As death toll hits highest level since 2007, Patriarch Sako laments rising sectarianism, loss of unity
More than 5,000 deaths have been recorded since January, the bloodiest level in civilian casualties since 2007. "People are unwilling to forgive or turn the page," according to the Chaldean Patriarch. For a Christian lawmaker, "a wider conflict between Sunni monarchies in the Gulf and the Shiite axis Tehran-Damascus-Hezbollah" could drag down the country.

Baghdad (AsiaNews) - As a result of car bombs in seven cities yesterday, Iraq's death toll rose this year to 5,612 after only eight and a half months, making it the bloodiest year since 2007.

"People are unwilling to forgive or turn the page," Chaldean Patriarch, Mar Raphael Louis Sako told AsiaNews. "Shias, Sunnis, Kurds, Arabs . . . everything is fragmenting and moving towards confessionalism."

With the Syrian emergency casting a big shadow, the recent wave of religious violence in Iraq has killed more than 3,000 people this summer.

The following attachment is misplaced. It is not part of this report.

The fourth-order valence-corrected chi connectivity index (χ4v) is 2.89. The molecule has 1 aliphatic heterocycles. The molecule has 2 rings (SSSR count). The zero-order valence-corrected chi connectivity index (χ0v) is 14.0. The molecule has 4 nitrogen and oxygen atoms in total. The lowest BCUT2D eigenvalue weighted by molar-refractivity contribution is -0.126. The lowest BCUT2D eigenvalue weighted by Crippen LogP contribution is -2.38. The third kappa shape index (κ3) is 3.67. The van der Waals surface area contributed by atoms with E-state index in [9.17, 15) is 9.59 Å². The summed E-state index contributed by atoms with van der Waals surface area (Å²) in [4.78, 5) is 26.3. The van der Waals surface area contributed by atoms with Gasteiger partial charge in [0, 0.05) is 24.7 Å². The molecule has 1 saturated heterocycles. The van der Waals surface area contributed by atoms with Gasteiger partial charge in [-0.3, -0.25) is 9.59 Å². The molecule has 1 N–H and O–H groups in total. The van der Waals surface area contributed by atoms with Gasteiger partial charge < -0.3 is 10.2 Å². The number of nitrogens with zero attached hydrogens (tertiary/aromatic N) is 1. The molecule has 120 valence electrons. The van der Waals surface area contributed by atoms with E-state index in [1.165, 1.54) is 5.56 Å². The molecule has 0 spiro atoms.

With an average of 36 civilian casualties per day, September is going to be the bloodiest month in five years. Yesterday, 11 different attacks across the country caused 67 deaths.

According to iraqbodycount, web-based effort to record civilian deaths, the toll of ten years of instability ranges between 114,000 and 125,000 civilian dead.

The US withdrawal in 2011, and the subsequent transfer of power to Shia-dominated Iraqi Shiite authorities has made matters worse, rekindling religious hatred by the Sunni minority.

In addition to that, the conflict in neighbouring Syria, with its sectarian connotations, has contributed to fresh violence among Iraqi religious groups.

"The regional situation is very complex and the crisis in Syria is evidence of that," Patriarch Sako said. "In Iraq and throughout the Middle East, it seems that outside hand are feeding hatred and violence by leveraging the ethno-religious fragmentation."

Even Christian MP Yonadam Kanna, a leader of the Assyrian Democratic Movement, told AsiaNews that "the violence in the country, especially in Baghdad, is a direct reflection of the sectarian conflict that is taking place in Syria, as well as the Iraqi component of a wider conflict between Sunni monarchies in the Gulf and the Shia axis Tehran-Damascus-Hezbollah."

"People in Syria are not weeping for the regime," he went on to say, "but for the collapse of state institutions. From this perspective, the stability of Lebanon, Jordan, Iraq and Turkey is likely to be compromised. Thank God that at least we avoided an outside armed intervention."